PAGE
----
Full Text Available As part of the LBA-SMOCC (Large-Scale Biosphere-Atmosphere Experiment in Amazonia – Smoke, Aerosols, Clouds, Rainfall, and Climate 2002 campaign, we studied the emission of carbon monoxide (CO, carbon dioxide (CO2, and aerosol particles from Amazonian deforestation fires using an instrumented aircraft. Emission ratios for aerosol number (CN relative to CO (ERCN/CO fell in the range 14–32 cm-3 ppb-1 for most of the time, in agreement with values usually found from tropical savanna fires. The number of particles emitted per amount biomass burned was found to be dependant on the fire condition (combustion efficiency. Variability in the ERCN/CO between fires was similar to the variability caused by variations in combustion behavior within each individual fire. This was confirmed by observations of CO-to-CO2 emission ratios (ERCO/CO2, which stretched across the same wide range of values for individual fires as for all the fires observed during the sampling campaign, indicating that flaming and smoldering phases are present simultaneously in deforestation fires. Emission factors (EF for CO and aerosol particles were computed and a correction was applied for the residual smoldering combustion (RSC fraction of emissions that are not sampled by the aircraft. The correction, previously unpublished for tropical deforestation fires, suggested an EF about one and a half to twice as large for these species. Vertical transport of biomass-burning plumes from the boundary layer (BL to the cloud detrainment layer (CDL and the free troposphere (FT was found to be a very common phenomenon. We observed a 20% loss in particle number as a result of this vertical transport and subsequent cloud processing, attributable to in-cloud coagulation. This small loss fraction suggests that this mode of transport is very efficient in terms of particle numbers and occurs mostly via non

  19. Airborne measurements of trace gas and aerosol particle emissions from biomass burning in Amazonia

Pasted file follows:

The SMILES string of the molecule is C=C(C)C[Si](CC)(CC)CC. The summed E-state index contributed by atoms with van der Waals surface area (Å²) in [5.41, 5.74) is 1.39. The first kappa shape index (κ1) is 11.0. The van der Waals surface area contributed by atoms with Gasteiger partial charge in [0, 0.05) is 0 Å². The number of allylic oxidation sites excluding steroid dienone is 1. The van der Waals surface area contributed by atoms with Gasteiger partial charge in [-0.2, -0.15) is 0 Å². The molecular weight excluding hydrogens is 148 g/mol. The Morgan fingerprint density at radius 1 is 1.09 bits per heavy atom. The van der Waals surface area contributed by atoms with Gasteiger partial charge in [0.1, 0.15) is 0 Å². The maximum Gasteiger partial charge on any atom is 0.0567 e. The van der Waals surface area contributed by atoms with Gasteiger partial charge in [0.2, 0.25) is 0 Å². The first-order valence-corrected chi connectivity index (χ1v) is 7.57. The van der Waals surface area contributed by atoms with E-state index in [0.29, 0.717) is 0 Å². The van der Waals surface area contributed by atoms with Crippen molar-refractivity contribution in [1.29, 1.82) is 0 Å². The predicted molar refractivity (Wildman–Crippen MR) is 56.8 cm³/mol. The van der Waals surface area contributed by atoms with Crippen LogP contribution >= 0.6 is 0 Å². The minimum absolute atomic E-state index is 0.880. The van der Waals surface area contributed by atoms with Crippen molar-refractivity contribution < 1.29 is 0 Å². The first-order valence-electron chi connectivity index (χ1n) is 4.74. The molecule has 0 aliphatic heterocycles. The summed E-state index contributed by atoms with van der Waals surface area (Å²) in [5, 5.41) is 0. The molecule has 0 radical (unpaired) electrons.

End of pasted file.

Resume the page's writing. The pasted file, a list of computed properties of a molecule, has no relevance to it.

Directory of Open Access Journals (Sweden)

    P. Guyon

    2005-01-01

    Full Text Available As part of the LBA-SMOCC (Large-Scale Biosphere-Atmosphere Experiment in Amazonia - Smoke, Aerosols, Clouds, Rainfall, and Climate 2002 campaign, we studied the emission of carbon monoxide (CO, carbon dioxide (CO2, and aerosol particles from Amazonian deforestation fires using an instrumented aircraft. Emission ratios for aerosol number (CN relative to CO (ERCN/CO fell in the range 14-32 cm-3 ppb-1 in most of the investigated smoke plumes. Particle number emission ratios have to our knowledge not been previously measured in tropical deforestation fires, but our results are in agreement with values usually found from tropical savanna fires. The number of particles emitted per amount biomass burned was found to be dependent on the fire conditions (combustion efficiency. Variability in ERCN/CO between fires was similar to the variability caused by variations in combustion behavior within each individual fire. This was confirmed by observations of CO-to-CO2 emission ratios (ERCO/CO2, which stretched across the same wide range of values for individual fires as for all the fires observed during the sampling campaign, reflecting the fact that flaming and smoldering phases are present simultaneously in deforestation fires. Emission factors (EF for CO and aerosol particles were computed and a correction was applied for the residual smoldering combustion (RSC fraction of emissions that are not sampled by the aircraft, which increased the EF by a factor of 1.5-2.1. Vertical transport of smoke from the boundary layer (BL to the cloud detrainment layer (CDL and the free troposphere (FT was found to be a very common phenomenon. We observed a 20% loss in particle number as a result of this vertical transport and subsequent cloud processing, attributable to in-cloud coagulation. This small loss fraction suggests that this mode of transport is very efficient in terms of particle numbers and occurs mostly via non-precipitating clouds. The detrained aerosol

  20. Particle number size distribution and new particle formation:New characteristics during the special pollution control period in Beijing